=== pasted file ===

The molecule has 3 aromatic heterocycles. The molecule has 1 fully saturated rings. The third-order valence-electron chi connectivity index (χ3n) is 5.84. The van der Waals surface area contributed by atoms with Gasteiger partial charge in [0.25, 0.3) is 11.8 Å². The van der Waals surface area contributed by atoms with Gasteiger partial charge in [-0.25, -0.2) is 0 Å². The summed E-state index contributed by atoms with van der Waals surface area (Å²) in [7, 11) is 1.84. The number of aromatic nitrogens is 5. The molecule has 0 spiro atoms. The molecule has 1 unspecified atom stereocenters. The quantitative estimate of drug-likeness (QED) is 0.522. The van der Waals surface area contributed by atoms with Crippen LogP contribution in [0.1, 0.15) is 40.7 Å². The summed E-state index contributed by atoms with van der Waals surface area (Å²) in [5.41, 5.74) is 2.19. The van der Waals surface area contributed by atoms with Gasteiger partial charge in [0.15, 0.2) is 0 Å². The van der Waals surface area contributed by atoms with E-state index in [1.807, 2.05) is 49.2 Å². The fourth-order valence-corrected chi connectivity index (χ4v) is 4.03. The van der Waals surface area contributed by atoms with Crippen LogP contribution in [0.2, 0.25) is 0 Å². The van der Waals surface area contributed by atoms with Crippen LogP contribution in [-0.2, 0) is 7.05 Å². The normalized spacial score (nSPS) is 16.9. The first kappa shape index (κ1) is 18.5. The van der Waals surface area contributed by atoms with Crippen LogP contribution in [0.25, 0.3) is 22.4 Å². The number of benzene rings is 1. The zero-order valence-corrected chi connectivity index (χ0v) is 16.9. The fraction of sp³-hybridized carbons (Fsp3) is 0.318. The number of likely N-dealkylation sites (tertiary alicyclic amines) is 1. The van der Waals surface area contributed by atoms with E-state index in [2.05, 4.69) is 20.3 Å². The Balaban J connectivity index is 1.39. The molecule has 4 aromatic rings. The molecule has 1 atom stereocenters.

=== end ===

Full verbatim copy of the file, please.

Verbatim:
The molecule has 3 aromatic heterocycles. The molecule has 1 fully saturated rings. The third-order valence-electron chi connectivity index (χ3n) is 5.84. The van der Waals surface area contributed by atoms with Gasteiger partial charge in [0.25, 0.3) is 11.8 Å². The van der Waals surface area contributed by atoms with Gasteiger partial charge in [-0.25, -0.2) is 0 Å². The summed E-state index contributed by atoms with van der Waals surface area (Å²) in [7, 11) is 1.84. The number of aromatic nitrogens is 5. The molecule has 0 spiro atoms. The molecule has 1 unspecified atom stereocenters. The quantitative estimate of drug-likeness (QED) is 0.522. The van der Waals surface area contributed by atoms with Crippen LogP contribution in [0.1, 0.15) is 40.7 Å². The summed E-state index contributed by atoms with van der Waals surface area (Å²) in [5.41, 5.74) is 2.19. The van der Waals surface area contributed by atoms with Gasteiger partial charge in [0.15, 0.2) is 0 Å². The van der Waals surface area contributed by atoms with E-state index in [1.807, 2.05) is 49.2 Å². The fourth-order valence-corrected chi connectivity index (χ4v) is 4.03. The van der Waals surface area contributed by atoms with Crippen LogP contribution in [0.2, 0.25) is 0 Å². The van der Waals surface area contributed by atoms with Crippen LogP contribution in [-0.2, 0) is 7.05 Å². The normalized spacial score (nSPS) is 16.9. The first kappa shape index (κ1) is 18.5. The van der Waals surface area contributed by atoms with Crippen LogP contribution in [0.25, 0.3) is 22.4 Å². The number of benzene rings is 1. The zero-order valence-corrected chi connectivity index (χ0v) is 16.9. The fraction of sp³-hybridized carbons (Fsp3) is 0.318. The number of likely N-dealkylation sites (tertiary alicyclic amines) is 1. The van der Waals surface area contributed by atoms with E-state index in [2.05, 4.69) is 20.3 Å². The Balaban J connectivity index is 1.39. The molecule has 4 aromatic rings. The molecule has 1 atom stereocenters.